profile & recordings >>
Wolfgang Amadeus Mozart

Wolfgang Amadeus Mozart

Mozart is one of the most enduringly popular classical composers. He is responsible for over 600 works, many acknowledged as pinnacles of symphonic, concertante, chamber, piano, operatic, and choral music.
profile & recordings >>

Booklet Notes:

Click here to read booklet notes in German.

Wolfgang Amadeus Mozart and Vienna: a relationship that appears perfectly obvious and logical at first since Mozart
is widely regarded as the main protagonist of the Viennese Classical movement. Yet Mozart in Vienna encompasses a time
span of merely ten years from 1781 to his death in this city in 1791. Relocating to Vienna was important to Mozart in two aspects: he gained freedom from his feudalist chains as court organist and concertmaster for the Archbishop Hieronymus von Colloredo of Salzburg; and furthermore he was able to cut the umbilical chord to his father, Leopold Mozart. Now Mozart lived the life of an independent artist in Vienna, relieved of prior servile obligations. Another crucial step towards self-reliance was his marriage to Constanze Weber in Vienna in August 1782 at St. Stephan's Cathedral. But what was Mozart's actual motivation to move his life from his hometown Salzburg to Vienna?

Archbishop Colloredo travelled to Vienna in early 1781, and since he was keen on presenting himself in the most glamorous fashion, adorned with a force of servants and equipment, he also brought along some of his best musicians as part of his courtly entourage. Therefore Mozart, who was staying in Augsburg at the time, was summoned to Vienna in the middle of March. He complied immediately. The 'arch-rascal' had rejected Mozart's desire for a solo concert. Things became increasingly difficult, and two heated confrontations lead to the final discord with the Archbishop. Mozart quit his service in Salzburg on June 8th 1781 and settled in Vienna.

The start in Vienna was most promising: '...my good fortune is now about to begin', Mozart wrote to his father in Salzburg. 'P.S. I assure you this is a splendid place, and for my profession the best place in the world.' Mozart's 'profession': not only music in general, but the art of the piano in particular which here he was able to deliver to an abundance of students. '...My phase of art is so much liked here, that I feel I am on a sure basis. This is certainly the Pianoforte land!' He engaged in an almost manic productivity (nearly half his oeuvre originates from his ten Vienna years) and became increasingly established in Viennese society.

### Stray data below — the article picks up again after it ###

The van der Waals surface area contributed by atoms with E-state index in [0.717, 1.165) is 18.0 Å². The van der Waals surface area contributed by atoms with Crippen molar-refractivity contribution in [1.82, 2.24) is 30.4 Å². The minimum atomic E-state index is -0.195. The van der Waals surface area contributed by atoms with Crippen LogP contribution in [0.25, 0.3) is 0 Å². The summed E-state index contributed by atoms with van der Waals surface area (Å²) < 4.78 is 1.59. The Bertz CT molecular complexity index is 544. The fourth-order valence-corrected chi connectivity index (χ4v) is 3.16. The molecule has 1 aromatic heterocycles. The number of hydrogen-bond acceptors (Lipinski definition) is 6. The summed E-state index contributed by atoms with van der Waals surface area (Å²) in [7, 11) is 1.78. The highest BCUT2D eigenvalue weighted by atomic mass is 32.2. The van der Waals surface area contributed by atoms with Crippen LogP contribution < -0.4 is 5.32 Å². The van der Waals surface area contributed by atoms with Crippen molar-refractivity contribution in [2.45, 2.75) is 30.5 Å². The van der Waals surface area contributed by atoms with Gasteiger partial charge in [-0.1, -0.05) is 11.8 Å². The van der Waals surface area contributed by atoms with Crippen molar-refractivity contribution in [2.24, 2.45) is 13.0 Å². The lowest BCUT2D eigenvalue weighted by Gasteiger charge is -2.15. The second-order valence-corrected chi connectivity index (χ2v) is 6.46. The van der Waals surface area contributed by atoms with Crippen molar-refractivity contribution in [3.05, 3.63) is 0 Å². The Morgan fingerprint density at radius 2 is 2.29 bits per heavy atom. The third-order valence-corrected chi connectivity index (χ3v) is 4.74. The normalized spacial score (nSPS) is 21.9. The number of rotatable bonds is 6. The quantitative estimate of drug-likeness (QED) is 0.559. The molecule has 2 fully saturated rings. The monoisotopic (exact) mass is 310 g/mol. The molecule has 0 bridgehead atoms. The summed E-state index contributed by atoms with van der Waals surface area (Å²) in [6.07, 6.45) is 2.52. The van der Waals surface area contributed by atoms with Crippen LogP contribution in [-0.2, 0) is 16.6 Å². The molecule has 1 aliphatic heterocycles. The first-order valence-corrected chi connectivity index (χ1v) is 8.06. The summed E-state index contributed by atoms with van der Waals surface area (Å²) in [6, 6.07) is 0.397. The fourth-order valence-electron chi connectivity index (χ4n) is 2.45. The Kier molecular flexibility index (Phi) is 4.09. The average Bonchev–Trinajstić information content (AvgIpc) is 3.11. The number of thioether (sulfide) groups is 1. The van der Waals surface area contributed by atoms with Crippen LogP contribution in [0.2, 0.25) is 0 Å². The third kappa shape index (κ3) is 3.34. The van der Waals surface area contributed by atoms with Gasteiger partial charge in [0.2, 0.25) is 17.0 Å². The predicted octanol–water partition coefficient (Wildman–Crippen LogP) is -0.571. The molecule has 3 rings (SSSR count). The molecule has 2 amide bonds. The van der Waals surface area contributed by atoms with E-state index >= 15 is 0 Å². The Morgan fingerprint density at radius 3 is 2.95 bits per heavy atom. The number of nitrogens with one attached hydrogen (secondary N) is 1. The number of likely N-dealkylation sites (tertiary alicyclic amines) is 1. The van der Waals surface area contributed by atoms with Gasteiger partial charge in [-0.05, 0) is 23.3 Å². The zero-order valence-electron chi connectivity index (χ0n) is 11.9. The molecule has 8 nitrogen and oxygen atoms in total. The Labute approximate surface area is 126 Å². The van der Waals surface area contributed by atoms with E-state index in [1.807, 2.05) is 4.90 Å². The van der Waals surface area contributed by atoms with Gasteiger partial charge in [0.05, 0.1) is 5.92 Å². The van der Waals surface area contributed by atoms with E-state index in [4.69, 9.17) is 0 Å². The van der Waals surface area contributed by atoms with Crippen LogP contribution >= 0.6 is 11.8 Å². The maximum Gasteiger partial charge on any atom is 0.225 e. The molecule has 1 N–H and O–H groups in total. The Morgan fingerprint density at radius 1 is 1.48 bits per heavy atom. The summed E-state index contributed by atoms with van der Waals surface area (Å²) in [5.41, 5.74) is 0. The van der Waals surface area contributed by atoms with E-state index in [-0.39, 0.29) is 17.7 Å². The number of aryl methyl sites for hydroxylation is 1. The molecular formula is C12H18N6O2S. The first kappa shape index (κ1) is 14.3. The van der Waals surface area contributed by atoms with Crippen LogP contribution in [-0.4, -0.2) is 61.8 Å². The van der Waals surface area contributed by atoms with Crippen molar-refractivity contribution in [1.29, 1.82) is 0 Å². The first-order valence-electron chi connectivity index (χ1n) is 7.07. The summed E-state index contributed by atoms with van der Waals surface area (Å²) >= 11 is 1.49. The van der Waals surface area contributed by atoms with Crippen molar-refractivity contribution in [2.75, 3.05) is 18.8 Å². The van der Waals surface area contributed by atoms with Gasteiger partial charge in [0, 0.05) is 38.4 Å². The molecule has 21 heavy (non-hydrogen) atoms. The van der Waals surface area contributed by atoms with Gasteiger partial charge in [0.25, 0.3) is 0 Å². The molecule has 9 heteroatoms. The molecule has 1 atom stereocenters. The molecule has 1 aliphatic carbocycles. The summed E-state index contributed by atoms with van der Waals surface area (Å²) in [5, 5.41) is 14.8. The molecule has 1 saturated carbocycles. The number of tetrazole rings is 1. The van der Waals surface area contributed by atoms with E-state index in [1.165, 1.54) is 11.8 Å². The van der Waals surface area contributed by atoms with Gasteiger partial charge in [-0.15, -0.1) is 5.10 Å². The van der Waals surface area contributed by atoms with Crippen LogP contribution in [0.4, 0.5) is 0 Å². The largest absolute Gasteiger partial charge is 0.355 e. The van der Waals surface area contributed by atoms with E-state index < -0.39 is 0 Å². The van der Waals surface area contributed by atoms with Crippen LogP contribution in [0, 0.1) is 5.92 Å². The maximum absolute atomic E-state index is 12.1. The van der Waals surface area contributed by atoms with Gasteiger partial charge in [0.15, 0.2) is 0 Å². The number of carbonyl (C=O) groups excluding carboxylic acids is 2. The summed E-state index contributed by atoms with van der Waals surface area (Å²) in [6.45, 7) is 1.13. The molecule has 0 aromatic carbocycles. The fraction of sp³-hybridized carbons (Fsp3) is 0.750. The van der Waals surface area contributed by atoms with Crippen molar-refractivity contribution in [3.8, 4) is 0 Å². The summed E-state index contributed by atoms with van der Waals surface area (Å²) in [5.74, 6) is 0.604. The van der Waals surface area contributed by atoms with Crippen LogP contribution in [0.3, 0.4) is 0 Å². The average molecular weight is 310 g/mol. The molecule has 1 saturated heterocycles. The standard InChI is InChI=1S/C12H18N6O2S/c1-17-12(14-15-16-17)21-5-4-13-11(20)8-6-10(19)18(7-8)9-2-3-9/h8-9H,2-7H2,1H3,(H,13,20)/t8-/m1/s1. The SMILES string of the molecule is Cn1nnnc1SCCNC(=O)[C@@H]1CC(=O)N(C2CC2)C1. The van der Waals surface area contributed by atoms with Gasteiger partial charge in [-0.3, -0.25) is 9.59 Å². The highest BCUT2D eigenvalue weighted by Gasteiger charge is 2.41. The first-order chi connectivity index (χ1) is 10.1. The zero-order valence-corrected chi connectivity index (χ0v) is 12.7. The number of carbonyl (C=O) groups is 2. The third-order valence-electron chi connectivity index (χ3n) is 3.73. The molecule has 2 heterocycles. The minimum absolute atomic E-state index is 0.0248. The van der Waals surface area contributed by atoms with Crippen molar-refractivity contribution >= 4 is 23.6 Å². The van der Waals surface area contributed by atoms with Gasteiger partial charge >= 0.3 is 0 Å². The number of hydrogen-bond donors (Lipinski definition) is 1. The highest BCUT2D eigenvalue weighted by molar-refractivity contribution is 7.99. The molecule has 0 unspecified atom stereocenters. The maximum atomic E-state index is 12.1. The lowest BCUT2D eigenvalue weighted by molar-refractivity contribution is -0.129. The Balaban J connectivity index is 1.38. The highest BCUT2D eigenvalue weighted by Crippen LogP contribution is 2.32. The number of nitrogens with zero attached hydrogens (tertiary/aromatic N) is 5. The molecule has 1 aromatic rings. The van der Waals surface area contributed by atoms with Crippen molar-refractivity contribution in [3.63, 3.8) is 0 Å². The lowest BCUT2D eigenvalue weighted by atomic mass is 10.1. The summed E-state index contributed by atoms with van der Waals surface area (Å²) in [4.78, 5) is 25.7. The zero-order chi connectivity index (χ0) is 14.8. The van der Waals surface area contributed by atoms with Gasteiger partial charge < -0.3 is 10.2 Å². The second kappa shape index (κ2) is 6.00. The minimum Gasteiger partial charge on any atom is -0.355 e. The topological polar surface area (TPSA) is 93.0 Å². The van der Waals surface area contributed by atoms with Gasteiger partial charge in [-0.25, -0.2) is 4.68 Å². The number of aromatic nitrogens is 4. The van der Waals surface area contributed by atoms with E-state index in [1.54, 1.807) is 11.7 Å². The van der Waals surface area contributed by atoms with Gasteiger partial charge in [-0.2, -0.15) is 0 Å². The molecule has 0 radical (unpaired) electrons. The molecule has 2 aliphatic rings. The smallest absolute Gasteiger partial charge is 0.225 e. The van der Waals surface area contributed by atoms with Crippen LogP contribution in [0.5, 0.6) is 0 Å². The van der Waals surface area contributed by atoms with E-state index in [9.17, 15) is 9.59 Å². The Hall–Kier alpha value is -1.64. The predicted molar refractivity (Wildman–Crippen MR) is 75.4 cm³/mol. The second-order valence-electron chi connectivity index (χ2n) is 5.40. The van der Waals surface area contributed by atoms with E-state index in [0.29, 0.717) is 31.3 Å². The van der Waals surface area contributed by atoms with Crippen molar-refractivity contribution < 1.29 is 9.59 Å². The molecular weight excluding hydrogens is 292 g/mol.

Mozart was an exceptionally gifted pianist. His pianistic battle with Muzio Clementi is in the history books of music: initiated by Emperor Joseph II. This musical showdown took place at the Vienna Hofburg on December 24th 1781. The combatants were required to perform their own works as well as prove their skills in sight-reading and free improvisation. Which pieces Mozart might have performed has not been accounted for; yet one could imagine him turning to a Fantasy on such an occasion, possibly similar to the Fantasy in D minor, K.397 which is included in this recording. This remarkably expressive and touching piece from 1782 resembles a miniature opera with its alternating arioso and recitative episodes. It is comprised of two parts: Adagio (d minor) and Allegretto (D major). Mozart left the piece unfinished by a few bars, the abrupt final chords were added later (presumably by August Eberhard Müller). The Fantasy in D minor is a splendid example of Mozart's command of improvisation, yet it is equally impressive in formal aspects by its coherence and the masterful framing of minor and major parts.

By 1783 Mozart had established himself in Vienna as a pianist, conductor and composer. He organised numerous concerts for himself, and in the first half of 1783 managed to host no less than six such 'academies'. In a letter to his father Mozart recounts his concert on March 23rd 1783: 'I need not tell you much about the success of my concert, for no doubt you have already heard of it. Suffice it to say that the theatre could not have been more crowded, and every box was full. What gratified me most was the Emperor being present, who gave me great applause.' The audience in the Old Court Theatre demanded an encore, '... so I played variations on the aria, "Unser dummer Pöbel meint", from The Pilgrimme von Mekka [by Gluck]'. This marks the origin of the Ten Variations in G Major, K. 455 which Mozart put to paper not until a year later in August 1784. An aria from Gluck's comic opera The Pilgrims from Mecca serves as the main theme: a dervish makes fun of the pious people gullibly trusting his Order's vow of poverty. Gluck's 'Turkish opera' was a popular piece in Vienna at that time and provided musical inspiration for Mozart's opera Die Entführung aus dem Serail. In his Ten Variations Mozart shrouds Gluck's witty plump melody in humorous counterpoint, daring harmonies, trills and shimmering soundscapes.